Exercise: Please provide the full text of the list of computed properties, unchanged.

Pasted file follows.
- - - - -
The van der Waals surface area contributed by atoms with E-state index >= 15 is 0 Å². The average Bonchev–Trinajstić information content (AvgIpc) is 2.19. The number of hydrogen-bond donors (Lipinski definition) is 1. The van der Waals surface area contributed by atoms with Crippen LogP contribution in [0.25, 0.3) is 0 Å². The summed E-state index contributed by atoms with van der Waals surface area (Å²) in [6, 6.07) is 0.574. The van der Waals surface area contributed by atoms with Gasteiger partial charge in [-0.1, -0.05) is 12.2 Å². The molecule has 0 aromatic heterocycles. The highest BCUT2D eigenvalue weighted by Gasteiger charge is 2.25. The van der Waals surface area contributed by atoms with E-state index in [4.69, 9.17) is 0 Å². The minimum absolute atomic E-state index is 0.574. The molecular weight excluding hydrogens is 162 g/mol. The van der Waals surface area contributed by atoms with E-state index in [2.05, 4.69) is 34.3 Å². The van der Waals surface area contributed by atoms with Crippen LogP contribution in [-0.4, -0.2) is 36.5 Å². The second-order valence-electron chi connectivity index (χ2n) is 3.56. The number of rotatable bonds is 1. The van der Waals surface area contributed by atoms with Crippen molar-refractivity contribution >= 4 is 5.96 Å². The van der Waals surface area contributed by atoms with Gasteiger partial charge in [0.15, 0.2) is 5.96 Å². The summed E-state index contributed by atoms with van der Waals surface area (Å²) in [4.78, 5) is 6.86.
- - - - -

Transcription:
The van der Waals surface area contributed by atoms with E-state index >= 15 is 0 Å². The average Bonchev–Trinajstić information content (AvgIpc) is 2.19. The number of hydrogen-bond donors (Lipinski definition) is 1. The van der Waals surface area contributed by atoms with Crippen LogP contribution in [0.25, 0.3) is 0 Å². The summed E-state index contributed by atoms with van der Waals surface area (Å²) in [6, 6.07) is 0.574. The van der Waals surface area contributed by atoms with Gasteiger partial charge in [-0.1, -0.05) is 12.2 Å². The molecule has 0 aromatic heterocycles. The highest BCUT2D eigenvalue weighted by Gasteiger charge is 2.25. The van der Waals surface area contributed by atoms with E-state index in [4.69, 9.17) is 0 Å². The minimum absolute atomic E-state index is 0.574. The molecular weight excluding hydrogens is 162 g/mol. The van der Waals surface area contributed by atoms with E-state index in [2.05, 4.69) is 34.3 Å². The van der Waals surface area contributed by atoms with Crippen LogP contribution in [-0.4, -0.2) is 36.5 Å². The second-order valence-electron chi connectivity index (χ2n) is 3.56. The number of rotatable bonds is 1. The van der Waals surface area contributed by atoms with Crippen molar-refractivity contribution >= 4 is 5.96 Å². The van der Waals surface area contributed by atoms with Gasteiger partial charge in [0.15, 0.2) is 5.96 Å². The summed E-state index contributed by atoms with van der Waals surface area (Å²) in [4.78, 5) is 6.86.